Beyond using your PLN to generate ideas and gain knowledge, it’s also important to use scholarly online resources that are professionally edited or peer reviewed.
A portion of your general student fee goes toward purchasing licenses for BGSU students to access hundreds of newspapers, magazines, and journals. It also affords you the ability to borrow nearly any book at any library in the state.
Watch the video below for info on what defines a peer reviewed source.
Then view the information boxes below and left for directions on how to search, on campus or off, a catch-all library periodicals database (EBSCO), limit your search by date, source type, and subject, and how to archive your results + copy an MLA Works Cited entry.
Also view the information boxes below and right for directions on how to search the BGSU library catalog for books, how to find them, and how to copy an MLA Works Cited entry.
Scholarly articles can seem like a drag. They're frequently long. They're full of technical language and stats. There's lots of convoluted sentences that seem to make no sense. Using a scholarly database for the first time can be confusing.
Yet they're still valuable to include in your basket of sources. Looking for scholarly articles using a library database, like EBSCO, helps you find keywords for future searches. Scholarly articles are frequently peer-reviewed and are comprehensive. View the video below for info on the benefits of discovering, reading, and integrating scholarly articles into your writing.
Students sometimes bristle at searching for and reading books. They're long. Your purpose at the university is to think critically, to unlatch knowledge and filter it through your experience. Books give you a long-form place to commune with expert ideas and to do it in quiet. Check out the video below for more info about how books can assist you in shipping an awesome research project.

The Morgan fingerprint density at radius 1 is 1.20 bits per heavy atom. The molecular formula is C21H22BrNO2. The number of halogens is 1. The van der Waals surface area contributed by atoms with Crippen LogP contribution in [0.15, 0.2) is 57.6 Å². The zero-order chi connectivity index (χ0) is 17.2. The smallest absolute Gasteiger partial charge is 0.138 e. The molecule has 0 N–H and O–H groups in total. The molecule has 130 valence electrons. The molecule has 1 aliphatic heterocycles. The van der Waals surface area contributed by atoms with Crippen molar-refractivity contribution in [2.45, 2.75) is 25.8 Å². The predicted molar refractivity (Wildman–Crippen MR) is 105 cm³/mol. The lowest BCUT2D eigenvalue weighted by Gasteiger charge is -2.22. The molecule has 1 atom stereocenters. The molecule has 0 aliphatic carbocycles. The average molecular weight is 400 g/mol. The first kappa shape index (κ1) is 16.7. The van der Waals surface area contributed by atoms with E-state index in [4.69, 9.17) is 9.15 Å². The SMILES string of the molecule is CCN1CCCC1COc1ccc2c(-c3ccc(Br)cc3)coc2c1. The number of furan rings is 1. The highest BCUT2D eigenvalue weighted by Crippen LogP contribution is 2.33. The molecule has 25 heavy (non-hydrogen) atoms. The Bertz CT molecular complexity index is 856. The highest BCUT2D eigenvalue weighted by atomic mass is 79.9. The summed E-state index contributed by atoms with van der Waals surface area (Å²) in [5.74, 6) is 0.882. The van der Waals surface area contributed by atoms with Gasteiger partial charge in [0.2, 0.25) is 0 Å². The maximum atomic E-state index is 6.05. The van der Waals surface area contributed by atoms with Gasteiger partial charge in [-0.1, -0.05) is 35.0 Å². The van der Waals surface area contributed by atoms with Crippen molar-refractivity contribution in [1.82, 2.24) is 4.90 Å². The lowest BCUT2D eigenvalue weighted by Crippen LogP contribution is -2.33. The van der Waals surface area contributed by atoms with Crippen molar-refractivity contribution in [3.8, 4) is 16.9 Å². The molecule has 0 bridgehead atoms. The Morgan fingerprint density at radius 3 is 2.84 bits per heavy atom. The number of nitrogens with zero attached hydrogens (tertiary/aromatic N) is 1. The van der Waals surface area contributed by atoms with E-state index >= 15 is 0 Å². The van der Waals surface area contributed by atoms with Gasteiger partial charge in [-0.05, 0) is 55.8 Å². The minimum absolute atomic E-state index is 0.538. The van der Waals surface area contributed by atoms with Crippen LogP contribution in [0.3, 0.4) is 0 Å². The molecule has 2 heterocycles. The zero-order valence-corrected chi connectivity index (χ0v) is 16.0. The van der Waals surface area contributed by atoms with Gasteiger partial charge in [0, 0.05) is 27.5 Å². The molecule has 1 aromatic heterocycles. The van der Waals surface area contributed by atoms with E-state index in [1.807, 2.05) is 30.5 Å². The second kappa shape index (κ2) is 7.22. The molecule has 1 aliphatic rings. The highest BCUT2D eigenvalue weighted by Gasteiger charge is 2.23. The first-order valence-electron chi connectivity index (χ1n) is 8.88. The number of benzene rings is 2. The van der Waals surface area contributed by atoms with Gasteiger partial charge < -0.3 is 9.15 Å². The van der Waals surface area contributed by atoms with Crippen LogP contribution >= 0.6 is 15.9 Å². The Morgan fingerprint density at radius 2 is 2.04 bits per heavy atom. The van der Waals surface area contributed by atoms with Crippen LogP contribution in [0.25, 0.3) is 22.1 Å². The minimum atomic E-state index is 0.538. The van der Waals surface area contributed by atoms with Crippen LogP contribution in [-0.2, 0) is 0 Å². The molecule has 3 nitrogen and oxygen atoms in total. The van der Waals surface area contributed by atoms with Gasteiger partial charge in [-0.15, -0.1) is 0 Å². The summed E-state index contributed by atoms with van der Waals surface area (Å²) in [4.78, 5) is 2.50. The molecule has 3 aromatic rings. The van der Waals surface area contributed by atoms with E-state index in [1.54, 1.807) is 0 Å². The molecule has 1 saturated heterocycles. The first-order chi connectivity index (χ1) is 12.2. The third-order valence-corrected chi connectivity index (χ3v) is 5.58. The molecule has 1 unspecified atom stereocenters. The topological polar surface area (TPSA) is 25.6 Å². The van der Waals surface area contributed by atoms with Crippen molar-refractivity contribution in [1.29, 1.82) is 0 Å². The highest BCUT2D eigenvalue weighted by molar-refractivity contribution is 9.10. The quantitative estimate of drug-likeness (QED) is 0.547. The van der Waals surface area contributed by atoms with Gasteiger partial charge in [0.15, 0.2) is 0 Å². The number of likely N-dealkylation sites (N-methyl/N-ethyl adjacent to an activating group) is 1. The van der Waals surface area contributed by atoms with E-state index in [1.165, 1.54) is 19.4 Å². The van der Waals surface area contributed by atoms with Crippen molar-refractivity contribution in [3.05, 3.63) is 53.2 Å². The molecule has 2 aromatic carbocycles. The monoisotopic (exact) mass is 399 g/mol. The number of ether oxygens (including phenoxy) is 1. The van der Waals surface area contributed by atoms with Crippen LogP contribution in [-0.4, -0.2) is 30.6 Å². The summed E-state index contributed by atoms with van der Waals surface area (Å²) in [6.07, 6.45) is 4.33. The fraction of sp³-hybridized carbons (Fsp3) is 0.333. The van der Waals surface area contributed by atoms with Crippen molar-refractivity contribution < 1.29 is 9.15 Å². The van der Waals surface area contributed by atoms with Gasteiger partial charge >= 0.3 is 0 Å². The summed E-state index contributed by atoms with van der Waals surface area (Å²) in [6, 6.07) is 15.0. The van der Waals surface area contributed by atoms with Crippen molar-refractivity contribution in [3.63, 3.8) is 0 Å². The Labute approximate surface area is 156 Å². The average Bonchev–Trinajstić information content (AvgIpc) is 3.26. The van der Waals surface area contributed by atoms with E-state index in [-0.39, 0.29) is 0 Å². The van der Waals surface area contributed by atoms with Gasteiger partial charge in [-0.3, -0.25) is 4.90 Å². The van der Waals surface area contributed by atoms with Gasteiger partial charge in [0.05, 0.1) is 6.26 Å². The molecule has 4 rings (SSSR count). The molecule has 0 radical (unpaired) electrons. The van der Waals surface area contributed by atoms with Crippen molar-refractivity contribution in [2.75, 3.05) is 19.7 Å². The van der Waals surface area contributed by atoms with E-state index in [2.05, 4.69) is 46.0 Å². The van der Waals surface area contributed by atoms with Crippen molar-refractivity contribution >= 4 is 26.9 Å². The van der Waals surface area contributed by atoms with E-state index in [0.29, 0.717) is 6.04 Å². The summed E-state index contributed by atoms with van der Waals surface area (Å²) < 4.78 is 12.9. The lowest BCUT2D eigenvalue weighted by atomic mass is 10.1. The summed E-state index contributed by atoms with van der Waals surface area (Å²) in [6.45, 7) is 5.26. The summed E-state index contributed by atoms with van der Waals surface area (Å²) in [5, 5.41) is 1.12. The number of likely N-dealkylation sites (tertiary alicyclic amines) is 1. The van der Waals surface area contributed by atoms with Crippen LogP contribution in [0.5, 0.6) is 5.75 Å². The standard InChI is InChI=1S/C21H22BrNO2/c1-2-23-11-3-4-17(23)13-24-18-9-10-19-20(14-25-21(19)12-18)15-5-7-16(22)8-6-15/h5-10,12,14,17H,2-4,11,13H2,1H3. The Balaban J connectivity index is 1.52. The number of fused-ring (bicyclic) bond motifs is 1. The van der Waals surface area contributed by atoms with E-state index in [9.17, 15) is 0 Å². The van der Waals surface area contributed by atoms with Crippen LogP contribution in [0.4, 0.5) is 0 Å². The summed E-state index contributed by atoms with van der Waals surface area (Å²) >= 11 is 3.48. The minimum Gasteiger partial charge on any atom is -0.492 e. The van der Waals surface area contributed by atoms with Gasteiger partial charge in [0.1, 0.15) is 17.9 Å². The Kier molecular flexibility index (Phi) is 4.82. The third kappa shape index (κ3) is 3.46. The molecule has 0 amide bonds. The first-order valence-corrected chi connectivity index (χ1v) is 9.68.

In many ways a book catalog search using the BGSU library website is similar to an article search using EBSCO.
A catalog search allows you to write a query on author name, book title, or subject / keyword. Before beginning a search your first choice is to decide which you'll use. Then choose what type of source you're looking for (book, ebook, DVD, CD, etc.).
Once you scroll through search results, click on each individual book you'd like to check out.
Write down the call number + click on Permalink. Copy and paste the link in your homework.
Then click on CITE THIS. Scroll down to the documentation style you'll use (likely MLA) and copy + paste it into your homework to archive the Works Cited entry. Double check the entry (sometimes the results are incorrect) by clicking on the MLA and Works Cited LibGuide tab.